Peru’s towering mountains catch clouds drifting over the Pacific forcing them to drop feet of rain from November through April. All that rainwater fuels a spider web of spectacular rivers that drop from the mountains through rainforests. Peru’s countryside is littered with beautiful waterfalls and some are accessible to tourists. After experiencing the majesty of Machu Pichu, don’t forget to see some the world-class waterfalls in Peru.
Sitting over 520 meters (1,700 feet) above sea level, the Catarata Bayoz waterfall can be found between the towns of La Merced and Satipo. The easiest way to get to this remote part of Peru is by bus from Lima. The night buses are comfortable, depart Lima 8 and 10 p.m. and they pull into Satipo early in the morning. Catarata Bayoz is a series of falls that each makes a pool to create a stairway of swimming holes. It’s usually hot in the jungle and can be rainy between November and April, but the year-round humidity can make a little rainfall welcome. Watch out for large, jungle ants in the area if you plan to picnic.
This unique waterfall cascades over rocky outcroppings down a hillside into a refreshing swimming hole and serves as an entrance to the Amazon. Sitting about 23 km (14 miles) from the town of Tarapoto, waterfall lovers make the reasonably easy hike to the falls just to swim at the base of its glory. The more adventurous sign up to repel down the rocky face of the waterfall. Adventurers never forget the adrenaline of dropping down the slick rocks with the full force of the waterfall pressing down on them. Your Tarapoto-area hotel should be able to arrange a repelling tour for you.
You can find Catarata del Tirol just a 10-minute cab ride from the town of San Ramon. It costs 2 soles to enter the waterfall area. You’ll hike down into a river valley for a 45-minute walk along the banks. Don’t be afraid to stop and have a dip in the many swimming holes along the way. If you’re adventurous, save your swim for the pool at the base of the massive falls where you’ll be massaged by the stinging spray. There are changing rooms and restrooms at the base of the falls while vendors sell drinks and snacks at the entrance. While there is great tourist infrastructure at Catarata del Tirol, you won’t find the falls too crowded.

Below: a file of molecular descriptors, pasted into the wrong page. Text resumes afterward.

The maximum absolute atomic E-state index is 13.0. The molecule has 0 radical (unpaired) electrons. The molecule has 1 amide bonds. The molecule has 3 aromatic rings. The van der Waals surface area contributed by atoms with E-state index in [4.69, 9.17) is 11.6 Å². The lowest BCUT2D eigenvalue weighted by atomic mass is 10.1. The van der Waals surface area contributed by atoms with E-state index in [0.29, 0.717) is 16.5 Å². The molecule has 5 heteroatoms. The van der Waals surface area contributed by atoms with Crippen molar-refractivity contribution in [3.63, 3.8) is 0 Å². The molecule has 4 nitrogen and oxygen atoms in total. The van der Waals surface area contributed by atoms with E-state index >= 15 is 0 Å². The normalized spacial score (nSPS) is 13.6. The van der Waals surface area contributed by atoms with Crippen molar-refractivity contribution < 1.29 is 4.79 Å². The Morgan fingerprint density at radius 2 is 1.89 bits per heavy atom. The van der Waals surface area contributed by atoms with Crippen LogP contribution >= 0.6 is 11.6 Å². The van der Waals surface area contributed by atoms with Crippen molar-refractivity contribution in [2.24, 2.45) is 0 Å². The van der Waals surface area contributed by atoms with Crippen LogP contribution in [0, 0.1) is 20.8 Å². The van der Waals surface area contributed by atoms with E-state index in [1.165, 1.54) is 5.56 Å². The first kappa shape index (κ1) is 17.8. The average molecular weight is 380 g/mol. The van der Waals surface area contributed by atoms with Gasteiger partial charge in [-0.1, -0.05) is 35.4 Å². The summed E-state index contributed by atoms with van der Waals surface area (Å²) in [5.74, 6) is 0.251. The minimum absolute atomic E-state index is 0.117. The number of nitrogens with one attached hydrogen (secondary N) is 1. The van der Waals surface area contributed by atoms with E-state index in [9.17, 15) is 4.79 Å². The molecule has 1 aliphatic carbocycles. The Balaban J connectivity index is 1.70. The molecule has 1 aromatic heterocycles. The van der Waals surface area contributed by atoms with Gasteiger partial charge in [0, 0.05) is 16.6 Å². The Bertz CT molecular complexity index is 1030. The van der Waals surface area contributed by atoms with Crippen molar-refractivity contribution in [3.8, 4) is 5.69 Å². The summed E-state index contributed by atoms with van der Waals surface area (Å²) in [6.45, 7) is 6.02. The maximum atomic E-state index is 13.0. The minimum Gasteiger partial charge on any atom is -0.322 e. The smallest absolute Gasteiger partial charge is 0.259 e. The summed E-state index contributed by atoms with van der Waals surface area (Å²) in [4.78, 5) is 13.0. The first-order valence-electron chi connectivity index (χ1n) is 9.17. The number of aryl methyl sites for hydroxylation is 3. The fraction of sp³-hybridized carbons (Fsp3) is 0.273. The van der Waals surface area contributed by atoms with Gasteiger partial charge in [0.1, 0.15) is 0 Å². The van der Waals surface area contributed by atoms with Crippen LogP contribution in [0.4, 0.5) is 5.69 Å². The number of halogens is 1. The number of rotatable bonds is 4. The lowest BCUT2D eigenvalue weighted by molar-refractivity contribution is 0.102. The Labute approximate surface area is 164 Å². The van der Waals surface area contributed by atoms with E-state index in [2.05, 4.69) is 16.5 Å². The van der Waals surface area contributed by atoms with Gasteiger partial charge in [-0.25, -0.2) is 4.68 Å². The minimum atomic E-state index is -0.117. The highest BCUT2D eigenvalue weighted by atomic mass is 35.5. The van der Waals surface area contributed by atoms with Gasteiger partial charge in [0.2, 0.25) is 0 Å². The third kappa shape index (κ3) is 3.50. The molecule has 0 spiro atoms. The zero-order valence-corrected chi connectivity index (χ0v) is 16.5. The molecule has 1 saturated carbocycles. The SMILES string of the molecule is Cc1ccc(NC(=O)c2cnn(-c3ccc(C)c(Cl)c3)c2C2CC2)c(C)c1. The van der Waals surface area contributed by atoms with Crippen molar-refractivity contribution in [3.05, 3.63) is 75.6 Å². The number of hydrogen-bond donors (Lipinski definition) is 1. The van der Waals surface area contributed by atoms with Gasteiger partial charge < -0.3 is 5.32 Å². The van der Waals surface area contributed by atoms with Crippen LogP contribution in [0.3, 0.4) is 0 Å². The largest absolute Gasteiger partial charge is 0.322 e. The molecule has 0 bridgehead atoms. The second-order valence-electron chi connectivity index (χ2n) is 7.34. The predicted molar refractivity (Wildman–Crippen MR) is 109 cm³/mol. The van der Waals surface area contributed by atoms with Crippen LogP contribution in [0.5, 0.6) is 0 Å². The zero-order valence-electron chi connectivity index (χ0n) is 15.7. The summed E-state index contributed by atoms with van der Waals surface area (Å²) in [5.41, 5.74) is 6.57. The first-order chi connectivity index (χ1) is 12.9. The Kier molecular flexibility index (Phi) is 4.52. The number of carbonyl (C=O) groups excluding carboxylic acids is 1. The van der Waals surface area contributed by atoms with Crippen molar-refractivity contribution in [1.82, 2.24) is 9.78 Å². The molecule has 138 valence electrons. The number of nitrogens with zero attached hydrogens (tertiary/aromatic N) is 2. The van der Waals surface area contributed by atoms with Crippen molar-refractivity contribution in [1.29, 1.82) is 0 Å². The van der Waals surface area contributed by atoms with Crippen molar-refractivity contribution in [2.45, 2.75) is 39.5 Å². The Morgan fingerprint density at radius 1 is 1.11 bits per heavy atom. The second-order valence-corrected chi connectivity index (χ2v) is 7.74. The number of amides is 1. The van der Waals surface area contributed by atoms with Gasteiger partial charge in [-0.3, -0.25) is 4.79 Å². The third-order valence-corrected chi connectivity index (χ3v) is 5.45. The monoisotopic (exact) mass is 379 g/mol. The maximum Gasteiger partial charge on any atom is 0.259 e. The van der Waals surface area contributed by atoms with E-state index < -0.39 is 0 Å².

This 580-meter (1,900-foot) waterfall cascades over three tiers and then disappears into the jungle. You may want to hire a guide in the village of Cuispes to bring you up the short-but-steep trail to the waterfall’s lookout. The falls are also visible from a military post near the base of the falls, but you won’t be allowed access to the campus. The falls can be easily obscured by clouds during the rainy season, but there are other spectacular sites within site of the falls. Cuispes features the Kuelap ruins in the shadow of Catarata de Chinata, also known as the miniature Chachas version of Machu Picchu.
Ahuashiyacu Waterfall translates to “laughing water” or “singing water.” It is named as such because the falls drop 40 meter (131 feet) into a small swimming pool. The splash echoes in fits and spurts as the falls are not completely constant inside the rocky bowl carved into a hillside. Just minutes from the city of Tarapoto, this popular swimming hole is appropriate for families as the pool has shallow spots for children. You’ll have to pay a small fee at the parking lot for admission and the falls are accessible after a short 10-minute hike up some well-built stairs.
In the northern reaches of Peru, deep in the Amazonas near the town of Cuispes, lies Yumbilla Falls. Perhaps the most spectacular falls on the list, Yumbilla Falls is the fifth highest waterfall in the world. Pouring over the edge of a limestone cliff into a bowl covered in vegetation, this impressive deluge drops nearly 900 meter (3,000 feet). You may want to consider hiring a local guide to ride you up to the trailhead in a Tuk Tuk to save you nearly four miles of walking. The guide can also take you up a variety of trails that will take you to caves, the top of the falls or the base of the falls where you’ll experience explosive spray.
More than 700 km (430 miles) northeast of Lima sits Gocta Cataracts. The falls are so deep in the Amazonas region that visitors did not discover the falls until 2005. Locals have been enjoying Cocahuayco River for centuries. The Cocahuayco River fuels this perennial waterfall that drops over two tiers and 760 meter (2,500 feet). The two-tiered falls can be seen miles away as they pour off the honey-yellow cliffs of a mountainside that is covered with vegetation. The falls are named after a small village nearby from where the falls can be initially spotted. Locals worked hard to keep these falls a secret as the feared a mythical blond mermaid spirit that is said to live in its swimming pools. Today, there is some tourist infrastructure as a small hotel has been built near its base.